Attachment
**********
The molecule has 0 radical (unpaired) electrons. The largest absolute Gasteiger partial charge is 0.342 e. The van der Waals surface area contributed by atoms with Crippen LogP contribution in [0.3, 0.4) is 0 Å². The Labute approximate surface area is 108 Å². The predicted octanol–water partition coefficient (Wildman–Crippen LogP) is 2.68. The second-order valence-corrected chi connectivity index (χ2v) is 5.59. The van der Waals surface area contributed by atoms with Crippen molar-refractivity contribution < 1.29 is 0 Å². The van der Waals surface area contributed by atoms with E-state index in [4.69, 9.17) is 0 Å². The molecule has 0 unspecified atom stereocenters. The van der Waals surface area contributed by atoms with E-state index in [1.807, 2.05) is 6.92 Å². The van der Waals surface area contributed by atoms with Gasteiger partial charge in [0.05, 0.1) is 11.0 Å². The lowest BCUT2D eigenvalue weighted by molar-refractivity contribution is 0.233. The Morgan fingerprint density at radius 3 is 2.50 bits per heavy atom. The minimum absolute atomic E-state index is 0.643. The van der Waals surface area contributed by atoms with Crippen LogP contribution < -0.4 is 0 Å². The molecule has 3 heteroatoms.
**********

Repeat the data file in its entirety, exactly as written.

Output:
The molecule has 0 radical (unpaired) electrons. The largest absolute Gasteiger partial charge is 0.342 e. The van der Waals surface area contributed by atoms with Crippen LogP contribution in [0.3, 0.4) is 0 Å². The Labute approximate surface area is 108 Å². The predicted octanol–water partition coefficient (Wildman–Crippen LogP) is 2.68. The second-order valence-corrected chi connectivity index (χ2v) is 5.59. The van der Waals surface area contributed by atoms with Crippen molar-refractivity contribution < 1.29 is 0 Å². The van der Waals surface area contributed by atoms with E-state index in [4.69, 9.17) is 0 Å². The molecule has 0 unspecified atom stereocenters. The van der Waals surface area contributed by atoms with E-state index in [1.807, 2.05) is 6.92 Å². The van der Waals surface area contributed by atoms with Gasteiger partial charge in [0.05, 0.1) is 11.0 Å². The lowest BCUT2D eigenvalue weighted by molar-refractivity contribution is 0.233. The Morgan fingerprint density at radius 3 is 2.50 bits per heavy atom. The minimum absolute atomic E-state index is 0.643. The van der Waals surface area contributed by atoms with Crippen LogP contribution < -0.4 is 0 Å². The molecule has 3 heteroatoms.